German Ambassador visits the University
7 September 2020
Andreas Michaelis, German Ambassador to the Court of St James's, visited Bristol on Wednesday 2 September accompanied by his wife Frau Heike Michaelis, German Consul General Hans-Guenther Loeffler, and the new Honorary German Consul for Bristol Kai von Pahlen.
The University's objectives for the visit were to discuss opportunities for collaboration with Germany across research, education and mobility, to gather information on Germany’s priorities for the higher education sector, and to identify how the University can best build and foster its relationship with the Ambassador.
This is the Ambassador’s first official visit outside London, and came in response an invitation from the Bristol Mayor, Marvin Rees. Herr Michaelis is from Hannover, Bristol’s twin city.
Pro Vice-Chancellor for Global Engagement Erik Lithander said: “We were delighted to be able to welcome the Ambassador to the University to have the opportunity to showcase some of the terrific research being done in collaboration with German colleagues and institutions. The University of Bristol is determined to keep European collaboration at the centre of its research strategy, and opportunities such as the Ambassador’s visit are an excellent way to accentuate this.”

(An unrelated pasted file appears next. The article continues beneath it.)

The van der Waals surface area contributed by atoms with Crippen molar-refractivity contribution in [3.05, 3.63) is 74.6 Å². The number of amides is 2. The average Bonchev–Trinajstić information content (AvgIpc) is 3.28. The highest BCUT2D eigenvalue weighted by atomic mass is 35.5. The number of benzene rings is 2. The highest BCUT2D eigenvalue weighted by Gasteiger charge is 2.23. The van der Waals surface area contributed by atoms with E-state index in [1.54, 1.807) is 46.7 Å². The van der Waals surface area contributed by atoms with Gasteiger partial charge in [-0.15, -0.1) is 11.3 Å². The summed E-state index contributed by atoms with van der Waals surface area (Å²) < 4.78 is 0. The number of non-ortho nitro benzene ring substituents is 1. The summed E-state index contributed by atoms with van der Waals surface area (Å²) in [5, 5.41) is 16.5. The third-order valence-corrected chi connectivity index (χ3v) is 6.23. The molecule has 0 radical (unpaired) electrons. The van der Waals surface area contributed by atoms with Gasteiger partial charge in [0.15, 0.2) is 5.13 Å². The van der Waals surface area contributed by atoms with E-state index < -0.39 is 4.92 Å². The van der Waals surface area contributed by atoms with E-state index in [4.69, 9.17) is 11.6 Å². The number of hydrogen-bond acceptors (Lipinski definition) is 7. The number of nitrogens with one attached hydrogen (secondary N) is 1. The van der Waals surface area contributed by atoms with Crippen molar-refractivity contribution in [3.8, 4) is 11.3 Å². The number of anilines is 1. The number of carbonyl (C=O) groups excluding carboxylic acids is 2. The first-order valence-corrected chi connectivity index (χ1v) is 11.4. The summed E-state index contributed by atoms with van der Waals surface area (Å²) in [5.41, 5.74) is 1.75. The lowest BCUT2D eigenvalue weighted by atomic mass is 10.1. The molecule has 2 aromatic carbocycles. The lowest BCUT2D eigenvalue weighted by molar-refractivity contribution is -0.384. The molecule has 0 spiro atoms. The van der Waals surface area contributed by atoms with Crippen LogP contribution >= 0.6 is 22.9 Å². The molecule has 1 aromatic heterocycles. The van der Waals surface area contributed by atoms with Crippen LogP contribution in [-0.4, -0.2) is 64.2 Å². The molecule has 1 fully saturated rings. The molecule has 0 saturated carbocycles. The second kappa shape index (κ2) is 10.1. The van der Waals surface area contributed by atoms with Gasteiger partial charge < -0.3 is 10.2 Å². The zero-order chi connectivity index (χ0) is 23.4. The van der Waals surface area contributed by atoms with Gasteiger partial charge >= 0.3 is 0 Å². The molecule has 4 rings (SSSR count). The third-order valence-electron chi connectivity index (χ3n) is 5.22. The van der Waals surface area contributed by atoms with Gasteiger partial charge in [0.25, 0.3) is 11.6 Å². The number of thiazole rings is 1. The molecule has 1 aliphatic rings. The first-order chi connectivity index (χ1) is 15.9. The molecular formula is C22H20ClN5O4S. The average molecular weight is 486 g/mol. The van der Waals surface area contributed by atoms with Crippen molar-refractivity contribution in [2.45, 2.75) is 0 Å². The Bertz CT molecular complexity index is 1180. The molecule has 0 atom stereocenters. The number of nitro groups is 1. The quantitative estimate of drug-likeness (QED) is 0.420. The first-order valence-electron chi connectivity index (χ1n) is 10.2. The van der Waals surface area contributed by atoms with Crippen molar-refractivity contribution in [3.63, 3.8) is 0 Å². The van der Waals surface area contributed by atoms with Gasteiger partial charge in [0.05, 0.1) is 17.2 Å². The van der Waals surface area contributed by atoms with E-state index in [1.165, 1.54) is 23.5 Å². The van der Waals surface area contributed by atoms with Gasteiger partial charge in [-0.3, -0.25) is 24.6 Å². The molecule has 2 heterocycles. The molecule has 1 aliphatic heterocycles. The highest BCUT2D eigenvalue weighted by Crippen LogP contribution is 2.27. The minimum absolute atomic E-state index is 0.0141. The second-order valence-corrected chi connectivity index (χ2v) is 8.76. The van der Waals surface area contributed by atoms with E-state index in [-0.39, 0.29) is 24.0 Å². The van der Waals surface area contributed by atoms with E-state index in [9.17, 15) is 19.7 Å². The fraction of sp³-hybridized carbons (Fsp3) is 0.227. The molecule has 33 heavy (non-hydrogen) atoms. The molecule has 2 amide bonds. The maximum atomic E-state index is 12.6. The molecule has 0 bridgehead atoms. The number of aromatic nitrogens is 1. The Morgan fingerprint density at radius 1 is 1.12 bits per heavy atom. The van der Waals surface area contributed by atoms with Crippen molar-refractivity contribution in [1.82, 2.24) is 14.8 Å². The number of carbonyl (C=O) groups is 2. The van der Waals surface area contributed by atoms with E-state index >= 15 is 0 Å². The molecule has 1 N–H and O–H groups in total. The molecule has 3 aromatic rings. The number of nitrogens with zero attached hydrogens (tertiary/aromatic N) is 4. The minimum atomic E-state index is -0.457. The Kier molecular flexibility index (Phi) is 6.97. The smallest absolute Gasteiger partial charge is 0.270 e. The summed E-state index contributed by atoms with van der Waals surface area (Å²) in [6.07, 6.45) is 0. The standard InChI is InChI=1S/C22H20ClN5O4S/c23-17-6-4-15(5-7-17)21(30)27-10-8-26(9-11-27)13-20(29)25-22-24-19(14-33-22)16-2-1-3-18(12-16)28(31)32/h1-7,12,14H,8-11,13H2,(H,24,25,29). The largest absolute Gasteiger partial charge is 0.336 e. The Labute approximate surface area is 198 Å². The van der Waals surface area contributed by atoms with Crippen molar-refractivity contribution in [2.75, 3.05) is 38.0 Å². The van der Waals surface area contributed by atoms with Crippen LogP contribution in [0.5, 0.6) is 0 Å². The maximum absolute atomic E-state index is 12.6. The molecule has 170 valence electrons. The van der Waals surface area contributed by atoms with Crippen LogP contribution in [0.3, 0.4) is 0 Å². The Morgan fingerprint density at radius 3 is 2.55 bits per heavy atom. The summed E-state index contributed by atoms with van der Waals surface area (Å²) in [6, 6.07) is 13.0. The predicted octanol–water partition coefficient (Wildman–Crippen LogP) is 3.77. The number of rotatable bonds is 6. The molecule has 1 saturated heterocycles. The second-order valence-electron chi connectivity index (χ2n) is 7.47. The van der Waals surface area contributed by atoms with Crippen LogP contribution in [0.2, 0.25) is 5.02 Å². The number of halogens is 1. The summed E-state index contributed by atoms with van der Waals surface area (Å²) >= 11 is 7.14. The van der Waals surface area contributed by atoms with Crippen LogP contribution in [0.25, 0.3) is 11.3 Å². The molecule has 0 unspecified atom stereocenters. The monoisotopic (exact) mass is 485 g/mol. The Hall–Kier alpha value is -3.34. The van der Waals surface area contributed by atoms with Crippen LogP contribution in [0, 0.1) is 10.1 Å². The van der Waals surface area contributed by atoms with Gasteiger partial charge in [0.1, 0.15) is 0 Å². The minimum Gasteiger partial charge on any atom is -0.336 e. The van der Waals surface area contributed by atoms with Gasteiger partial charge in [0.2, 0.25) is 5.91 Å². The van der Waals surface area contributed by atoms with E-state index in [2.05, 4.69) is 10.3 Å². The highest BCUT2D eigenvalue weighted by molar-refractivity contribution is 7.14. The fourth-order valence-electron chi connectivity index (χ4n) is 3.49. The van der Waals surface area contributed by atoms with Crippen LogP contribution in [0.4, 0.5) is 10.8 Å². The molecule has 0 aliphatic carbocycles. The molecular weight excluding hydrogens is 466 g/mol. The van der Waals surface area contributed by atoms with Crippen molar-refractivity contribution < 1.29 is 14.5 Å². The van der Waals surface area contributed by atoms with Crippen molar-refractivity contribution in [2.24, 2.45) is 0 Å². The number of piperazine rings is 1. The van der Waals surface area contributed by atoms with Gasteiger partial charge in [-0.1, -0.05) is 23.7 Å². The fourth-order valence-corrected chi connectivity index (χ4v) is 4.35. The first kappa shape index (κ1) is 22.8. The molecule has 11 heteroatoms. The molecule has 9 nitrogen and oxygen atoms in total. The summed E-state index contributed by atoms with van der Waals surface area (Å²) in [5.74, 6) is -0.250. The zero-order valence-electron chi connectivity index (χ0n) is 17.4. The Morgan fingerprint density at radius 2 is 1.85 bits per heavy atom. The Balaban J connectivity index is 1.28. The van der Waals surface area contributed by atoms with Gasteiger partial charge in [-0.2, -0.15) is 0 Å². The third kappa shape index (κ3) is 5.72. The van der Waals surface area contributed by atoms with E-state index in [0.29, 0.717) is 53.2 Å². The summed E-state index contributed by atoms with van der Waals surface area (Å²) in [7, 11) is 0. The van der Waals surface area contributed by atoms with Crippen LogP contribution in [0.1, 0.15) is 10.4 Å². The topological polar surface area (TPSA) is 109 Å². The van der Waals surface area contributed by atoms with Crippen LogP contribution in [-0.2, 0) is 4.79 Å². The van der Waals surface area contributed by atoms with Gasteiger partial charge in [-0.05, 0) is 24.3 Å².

Bristol City Council introduced the Ambassador to some of Bristol's networks with German connections, such as Airbus and the University of Bristol, and welcomed the new Honorary German Consul for Bristol with a visit to the SS Great Britain.
The delegation had lunch with Dean of the Faculty of Arts Professor Karla Pollmann, Professor of German and Comparative Literature Robert Vilain, Senior Lecturer in German Dr Debbie Pinfold, and Language Director in German Mandy Poetzsch.
The delegation visited the Max Planck Bristol Centre for Minimal Biology in the School of Chemistry and the GW4 Facility for High-Resolution Electron Cryo-Microscopy housed in the Life Sciences Building.
The Max Planck Bristol Centre for Minimal Biology was founded in 2019 by the University of Bristol and the Max Planck Society. The Centre pursues game-changing research and postgraduate training in the emerging field of minimal biology to address some of the most complex challenges in fundamental science. The GW4 Facility for High-Resolution Electron Cryo-Microscopy is closely aligned with the Wolfson Bioimaging Facility and provides world class cryo-microscopy and analysis tools, enabling researchers from diverse disciplines across the Great West region and beyond to study molecular processes using single-particle cryo-EM or cryo-tomography.